The ‘ brother and sister’ who have cultivated success
The value of an old name is difficult to measure. TheXinjiang Production and Construction Corps may sound like a quaint setup to outsiders, but in the Xinjiang Uygur autonomous region, the nickname “Bingtuan” is heard almost everywhere, every day.
Many families in the region are second- or third-generation Bingtuan workers, as befits a provincial-level organization with a history of 61 years. The corps is currently composed of 14 divisions and 176 regiments, located across Xinjiang, and its 2.7 million members account for nearly 12 percent of the regional population.
The very word “Bingtuan” represents a wealth of stories, especially for its thousands of workers and their families who migrated to China’s westernmostregion. Somestories tell of hardship, the “eating bitterness” the pioneer builders endured as they struggled to transform the Gobi Desert into fertile farmland. Others speak of the production of foods that are rarely seen elsewhere in China; few people realize that the tomatoes used in 70 percent of the tomato sauces sold in the Europe are grown in the vast fields of Xinjiang. There are also tales of the corps’ success in rejuvenating itself and exploiting newopportunities.
However, the most popular stories revolve around the strong ties forged over time by the Bingtuan people and the Xinjiang locals.
YouLiangyingmanagesacotton plantation in the Bingtuan’s 1st Division, which is settled on the northwestern edge of the Taklimakan, theworld’ssecondlargest desert. Every year for the past decade, You has visited MemeturopMusak at his home in Pishan county, Hotan, a prefecture that borders the southern fringes of the desert.
“It’s a sister’s duty to check on her brother’s family to see how they have been doing,” You said, sitting withMemeturop and his family at the dinner table on an early September.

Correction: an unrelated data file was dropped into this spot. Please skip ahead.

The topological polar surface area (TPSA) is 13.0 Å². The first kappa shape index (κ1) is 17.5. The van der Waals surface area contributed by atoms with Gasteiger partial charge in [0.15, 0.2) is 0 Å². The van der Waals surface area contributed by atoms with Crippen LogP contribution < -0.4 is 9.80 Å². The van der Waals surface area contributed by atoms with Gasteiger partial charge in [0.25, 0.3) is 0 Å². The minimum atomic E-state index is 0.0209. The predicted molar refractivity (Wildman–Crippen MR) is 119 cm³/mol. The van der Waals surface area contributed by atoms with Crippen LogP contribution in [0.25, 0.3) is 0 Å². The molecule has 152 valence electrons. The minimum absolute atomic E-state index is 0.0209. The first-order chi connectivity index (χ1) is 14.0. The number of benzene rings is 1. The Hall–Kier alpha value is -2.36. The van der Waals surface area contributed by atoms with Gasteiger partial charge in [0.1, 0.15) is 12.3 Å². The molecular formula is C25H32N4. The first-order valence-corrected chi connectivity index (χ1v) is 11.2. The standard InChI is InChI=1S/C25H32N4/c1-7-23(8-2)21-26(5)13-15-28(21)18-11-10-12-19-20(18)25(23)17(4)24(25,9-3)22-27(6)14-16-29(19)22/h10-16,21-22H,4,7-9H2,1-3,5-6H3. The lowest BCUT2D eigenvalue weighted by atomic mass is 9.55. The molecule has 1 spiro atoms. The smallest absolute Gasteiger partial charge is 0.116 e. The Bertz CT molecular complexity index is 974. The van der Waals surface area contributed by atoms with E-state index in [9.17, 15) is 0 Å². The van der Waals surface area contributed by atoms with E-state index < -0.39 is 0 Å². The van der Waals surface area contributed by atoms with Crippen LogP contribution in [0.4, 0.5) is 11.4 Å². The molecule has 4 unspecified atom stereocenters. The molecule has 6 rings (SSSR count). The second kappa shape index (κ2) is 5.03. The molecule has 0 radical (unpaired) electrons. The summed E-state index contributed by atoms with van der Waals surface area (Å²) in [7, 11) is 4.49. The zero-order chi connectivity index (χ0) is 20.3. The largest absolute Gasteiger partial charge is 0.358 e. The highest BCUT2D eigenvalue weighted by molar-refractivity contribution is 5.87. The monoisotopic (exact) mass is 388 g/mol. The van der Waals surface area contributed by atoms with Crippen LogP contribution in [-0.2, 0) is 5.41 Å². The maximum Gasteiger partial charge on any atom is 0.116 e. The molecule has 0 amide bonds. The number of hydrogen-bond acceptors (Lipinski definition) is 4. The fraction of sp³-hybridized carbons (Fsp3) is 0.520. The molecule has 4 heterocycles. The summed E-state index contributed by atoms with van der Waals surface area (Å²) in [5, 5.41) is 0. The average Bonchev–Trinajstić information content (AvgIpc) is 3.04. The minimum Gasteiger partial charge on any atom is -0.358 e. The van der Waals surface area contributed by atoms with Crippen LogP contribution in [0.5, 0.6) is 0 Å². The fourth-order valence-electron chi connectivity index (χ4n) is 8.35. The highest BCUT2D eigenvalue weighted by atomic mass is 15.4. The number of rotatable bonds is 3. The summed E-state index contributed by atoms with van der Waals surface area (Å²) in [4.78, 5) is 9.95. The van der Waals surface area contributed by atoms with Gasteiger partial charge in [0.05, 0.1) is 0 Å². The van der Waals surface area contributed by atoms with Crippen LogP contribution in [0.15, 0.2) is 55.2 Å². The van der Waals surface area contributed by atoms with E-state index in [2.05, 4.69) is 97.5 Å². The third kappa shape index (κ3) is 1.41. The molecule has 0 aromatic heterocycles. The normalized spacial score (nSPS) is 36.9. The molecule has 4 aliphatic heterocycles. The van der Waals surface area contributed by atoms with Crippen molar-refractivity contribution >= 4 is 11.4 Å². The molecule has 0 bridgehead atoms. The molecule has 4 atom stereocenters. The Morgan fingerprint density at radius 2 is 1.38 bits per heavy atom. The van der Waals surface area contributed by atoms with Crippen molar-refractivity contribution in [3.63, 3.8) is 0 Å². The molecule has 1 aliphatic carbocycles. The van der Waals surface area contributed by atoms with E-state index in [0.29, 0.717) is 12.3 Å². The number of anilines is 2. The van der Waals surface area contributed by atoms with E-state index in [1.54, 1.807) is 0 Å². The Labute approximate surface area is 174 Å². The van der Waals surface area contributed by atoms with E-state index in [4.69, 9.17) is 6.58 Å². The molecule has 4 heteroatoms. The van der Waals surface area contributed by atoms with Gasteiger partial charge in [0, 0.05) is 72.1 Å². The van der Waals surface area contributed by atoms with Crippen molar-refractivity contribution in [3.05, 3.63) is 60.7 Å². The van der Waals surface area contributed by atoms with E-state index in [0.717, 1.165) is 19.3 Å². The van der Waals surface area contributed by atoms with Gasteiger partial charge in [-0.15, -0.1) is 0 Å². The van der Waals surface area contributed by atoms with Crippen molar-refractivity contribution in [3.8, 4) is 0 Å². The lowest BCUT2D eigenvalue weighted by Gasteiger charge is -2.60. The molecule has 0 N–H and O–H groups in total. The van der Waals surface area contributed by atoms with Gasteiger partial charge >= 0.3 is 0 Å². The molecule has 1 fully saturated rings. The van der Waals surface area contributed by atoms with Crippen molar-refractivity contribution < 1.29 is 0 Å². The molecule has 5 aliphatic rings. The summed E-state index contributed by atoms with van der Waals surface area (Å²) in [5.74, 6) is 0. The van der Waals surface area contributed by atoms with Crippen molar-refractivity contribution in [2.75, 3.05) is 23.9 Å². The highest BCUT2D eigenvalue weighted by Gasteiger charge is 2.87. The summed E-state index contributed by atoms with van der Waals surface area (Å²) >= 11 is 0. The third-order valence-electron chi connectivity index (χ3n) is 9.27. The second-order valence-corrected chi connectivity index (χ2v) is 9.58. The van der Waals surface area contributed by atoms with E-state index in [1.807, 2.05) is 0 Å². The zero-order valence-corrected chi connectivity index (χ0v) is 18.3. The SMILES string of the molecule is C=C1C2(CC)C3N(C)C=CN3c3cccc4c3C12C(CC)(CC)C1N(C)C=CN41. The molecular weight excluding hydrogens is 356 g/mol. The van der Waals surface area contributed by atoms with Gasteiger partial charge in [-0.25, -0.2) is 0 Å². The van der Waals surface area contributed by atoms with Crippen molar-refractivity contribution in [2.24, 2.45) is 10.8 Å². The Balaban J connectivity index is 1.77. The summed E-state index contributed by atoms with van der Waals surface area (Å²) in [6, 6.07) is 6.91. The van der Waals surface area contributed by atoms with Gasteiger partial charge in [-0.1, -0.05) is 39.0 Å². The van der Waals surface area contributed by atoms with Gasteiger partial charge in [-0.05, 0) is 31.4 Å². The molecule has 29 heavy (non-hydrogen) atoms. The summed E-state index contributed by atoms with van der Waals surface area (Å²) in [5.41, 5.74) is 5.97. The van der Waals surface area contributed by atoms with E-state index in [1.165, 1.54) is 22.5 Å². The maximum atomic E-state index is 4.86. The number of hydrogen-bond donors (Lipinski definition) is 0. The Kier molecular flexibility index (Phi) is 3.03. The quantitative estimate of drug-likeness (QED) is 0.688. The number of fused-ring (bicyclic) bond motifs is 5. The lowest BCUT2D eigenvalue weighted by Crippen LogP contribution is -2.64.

The “brother” and “sister”, as they call themselves, met in 2005 when You recruited Memeturop as a temporary cotton picker and patiently
in taught him how to pick the crop with both hands instead of just one so he could earn more money. When the harvest season ended andMemeturop left the farm, You thought she would never hear from him wrong.
In January 2006, You received a call from Memeturop, who asked her for help because he didn’t have enough money to pay for the surgery
was his wife needed badly. Despite objections from her relatives, You wired 10,000 yuan ($1,570) — one-third of the family’s annual income at the time — to her former employee’s bank account.
Three months later Memeturop invited You to his home to express his appreciation. She was shocked to discover that the family lived in a house made from the branches of poplar trees. After learning that Memeturop had borrowed meat, which he normally couldn’t afford, from his neighbors, she determined to help the family improve its standard of living.
She invitedMemeturop and his family to stay with her so she could teach him how to manage a cotton plantation, and use the skills on his own field in Pishan, making the move from picker to producer. She also bought newcookware so the family could cook halal foods during their visit.
While Memeturop learned agricultural skills from You, he began teaching her the Uygur language. You proved a diligent student and within a few months, she was proud to be able to communicate in basic Uygur.
In 2011, You suggested that Memeturop should plant date trees. She loaned him the money to cover his startup costs and began to undertake annual visits to lend a hand and teach Memeturop how to care for the trees. In 2014, Memeturop made a profit of more than 300,000 yuan by selling cotton and dates, so he traded his old house for a new one equipped with new furniture, a fridge, andaTV.
Memeturop now regards You as his “sister”. For her part, You will continue to help her “brother” inthe future, despite the recent dramatic improvements in his life. “I’m so glad my children and his have become good friends too. It’s the way to be,” she said.
Contact the writers through firstname.lastname@example.org